Continuing the theme I started last week, here are a few stories I noted relating to the global health business and my comments.
Unlike the subtle pressure being put on drug prices in the US by insurers that I mentioned last week, the National Pharmaceutical Pricing Authority of India announced recently that it was reducing the allowed retail price of 50 generic cardiovascular and diabetes drugs so no brand is priced at more than 25% above the average price of that category (FiercePharma article and Wall Street Journal blog). The immediate effect was a decrease in the share price of foreign and domestic pharma companies, and the longer term effect may be an increase of Indian companies increasing efforts to sell outside of India, especially in countries with third-party payers (the US and Europe) and growing middle classes (developing world).
Speaking of which, the Indian pharma company, Glenmark, will be selecting a site for a new factory in Canada or Mexico to serve the North American generic drug market. The company, which already has more that a dozen non-Indian plants, said it is planning a $100 million investment over five years (FiercePharmaManufacturing article). I’m glad to see a company intending to help bring US health care costs down.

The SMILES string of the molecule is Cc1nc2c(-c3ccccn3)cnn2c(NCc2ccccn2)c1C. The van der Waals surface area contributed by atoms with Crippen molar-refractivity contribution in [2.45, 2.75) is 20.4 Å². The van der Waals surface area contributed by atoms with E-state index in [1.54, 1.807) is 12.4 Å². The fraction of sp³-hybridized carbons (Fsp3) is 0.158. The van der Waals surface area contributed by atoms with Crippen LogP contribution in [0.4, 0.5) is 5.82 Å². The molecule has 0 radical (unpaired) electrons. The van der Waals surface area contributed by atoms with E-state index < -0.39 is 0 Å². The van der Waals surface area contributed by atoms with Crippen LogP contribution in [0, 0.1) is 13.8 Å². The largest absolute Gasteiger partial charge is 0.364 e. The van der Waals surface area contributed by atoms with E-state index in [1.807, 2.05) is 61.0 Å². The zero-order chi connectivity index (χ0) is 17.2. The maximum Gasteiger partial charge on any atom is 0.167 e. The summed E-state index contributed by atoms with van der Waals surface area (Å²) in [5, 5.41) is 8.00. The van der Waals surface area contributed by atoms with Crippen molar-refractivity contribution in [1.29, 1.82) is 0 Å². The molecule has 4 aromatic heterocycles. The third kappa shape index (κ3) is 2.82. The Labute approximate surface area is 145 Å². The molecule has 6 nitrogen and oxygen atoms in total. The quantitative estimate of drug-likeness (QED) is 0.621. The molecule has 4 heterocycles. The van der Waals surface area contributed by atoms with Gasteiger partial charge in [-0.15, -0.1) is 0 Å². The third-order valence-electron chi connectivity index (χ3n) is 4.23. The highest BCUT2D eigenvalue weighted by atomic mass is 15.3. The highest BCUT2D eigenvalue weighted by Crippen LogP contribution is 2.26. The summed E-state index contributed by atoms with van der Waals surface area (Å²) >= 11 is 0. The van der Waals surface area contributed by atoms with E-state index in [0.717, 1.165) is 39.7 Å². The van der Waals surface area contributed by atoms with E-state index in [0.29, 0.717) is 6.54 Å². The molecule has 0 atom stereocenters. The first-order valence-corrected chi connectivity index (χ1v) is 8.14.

In big news for ROW vaccines, GlaxoSmithKline (GSK) submitted its malaria vaccine (called “RTS,S”) for approval by the European Medicines Agency last week (FierceVaccines article). GSK noted in a press release that it has expended $350 million and expects to spend another $260 million to complete development and that the Bill & Melinda Gates Foundation, through the PATH Malaria Vaccine Initiative, kicked in $200 million (GSK press release). GSK also stated it that “the eventual price of RTS,S will cover the cost of manufacturing the vaccine together with a small return of around 5 per cent that will be reinvested in research and development for second-generation malaria vaccines, or vaccines against other neglected tropical diseases.” I am hoping that buyers, primarily health ministers in Sub-Saharan African countries subsidized by the Global Fund, will find this acceptable.
And in other vaccine news, PanVax, a California-based company that I have posted on previously (“Knick-Knacks”), obtained an additional $50 million in debt financing and $12 million in a Series B venture funding and will use the funds to complete acquisition of an approved oral typhoid vaccine (Crucell’s Vivotif) and for its ongoing Phase III study of a cholera vaccine candidate (PanVax press release). PanVax’s mission: “We are committed to providing both attractive financial returns and social returns, without a significant trade-off between the two. As a double bottom line business, we will measure our financial success in terms of return on equity and we will assess our social returns by access to our vaccines globally, particularly to the poor and otherwise disenfranchised. We strive to develop and deliver vaccines that are affordable and deliverable anywhere in the world regardless of the state of medical infrastructure or supply chains.” (PanVax About).